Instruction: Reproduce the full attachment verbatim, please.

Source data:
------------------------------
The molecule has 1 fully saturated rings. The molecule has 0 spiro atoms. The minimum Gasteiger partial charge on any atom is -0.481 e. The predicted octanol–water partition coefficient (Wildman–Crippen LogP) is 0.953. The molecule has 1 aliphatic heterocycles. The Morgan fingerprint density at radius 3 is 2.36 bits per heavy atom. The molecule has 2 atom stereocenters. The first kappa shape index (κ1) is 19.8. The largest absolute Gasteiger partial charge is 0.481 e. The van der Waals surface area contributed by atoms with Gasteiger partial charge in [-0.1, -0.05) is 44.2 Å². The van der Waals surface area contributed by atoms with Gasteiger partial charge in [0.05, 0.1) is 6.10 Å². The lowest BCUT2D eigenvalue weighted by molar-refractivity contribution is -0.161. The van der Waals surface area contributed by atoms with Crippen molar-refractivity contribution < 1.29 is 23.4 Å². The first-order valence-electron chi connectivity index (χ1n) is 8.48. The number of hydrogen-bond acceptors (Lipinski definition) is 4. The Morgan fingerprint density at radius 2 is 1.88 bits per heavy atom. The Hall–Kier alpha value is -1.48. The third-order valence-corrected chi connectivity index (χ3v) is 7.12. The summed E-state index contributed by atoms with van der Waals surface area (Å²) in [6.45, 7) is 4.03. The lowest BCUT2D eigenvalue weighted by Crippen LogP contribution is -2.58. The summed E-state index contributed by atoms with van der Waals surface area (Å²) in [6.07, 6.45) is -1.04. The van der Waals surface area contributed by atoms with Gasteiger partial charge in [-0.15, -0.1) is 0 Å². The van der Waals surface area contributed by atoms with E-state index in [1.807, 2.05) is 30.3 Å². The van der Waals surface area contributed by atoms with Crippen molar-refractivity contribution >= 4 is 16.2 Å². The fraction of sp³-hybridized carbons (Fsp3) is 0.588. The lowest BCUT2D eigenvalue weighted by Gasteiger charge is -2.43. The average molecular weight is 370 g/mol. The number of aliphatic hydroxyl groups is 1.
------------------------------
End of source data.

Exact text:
The molecule has 1 fully saturated rings. The molecule has 0 spiro atoms. The minimum Gasteiger partial charge on any atom is -0.481 e. The predicted octanol–water partition coefficient (Wildman–Crippen LogP) is 0.953. The molecule has 1 aliphatic heterocycles. The Morgan fingerprint density at radius 3 is 2.36 bits per heavy atom. The molecule has 2 atom stereocenters. The first kappa shape index (κ1) is 19.8. The largest absolute Gasteiger partial charge is 0.481 e. The van der Waals surface area contributed by atoms with Gasteiger partial charge in [-0.1, -0.05) is 44.2 Å². The van der Waals surface area contributed by atoms with Gasteiger partial charge in [0.05, 0.1) is 6.10 Å². The lowest BCUT2D eigenvalue weighted by molar-refractivity contribution is -0.161. The van der Waals surface area contributed by atoms with Crippen molar-refractivity contribution < 1.29 is 23.4 Å². The first-order valence-electron chi connectivity index (χ1n) is 8.48. The number of hydrogen-bond acceptors (Lipinski definition) is 4. The Morgan fingerprint density at radius 2 is 1.88 bits per heavy atom. The Hall–Kier alpha value is -1.48. The third-order valence-corrected chi connectivity index (χ3v) is 7.12. The summed E-state index contributed by atoms with van der Waals surface area (Å²) in [6.45, 7) is 4.03. The lowest BCUT2D eigenvalue weighted by Crippen LogP contribution is -2.58. The summed E-state index contributed by atoms with van der Waals surface area (Å²) in [6.07, 6.45) is -1.04. The van der Waals surface area contributed by atoms with Gasteiger partial charge in [-0.15, -0.1) is 0 Å². The van der Waals surface area contributed by atoms with E-state index in [1.807, 2.05) is 30.3 Å². The van der Waals surface area contributed by atoms with Crippen molar-refractivity contribution >= 4 is 16.2 Å². The fraction of sp³-hybridized carbons (Fsp3) is 0.588. The lowest BCUT2D eigenvalue weighted by Gasteiger charge is -2.43. The average molecular weight is 370 g/mol. The number of aliphatic hydroxyl groups is 1.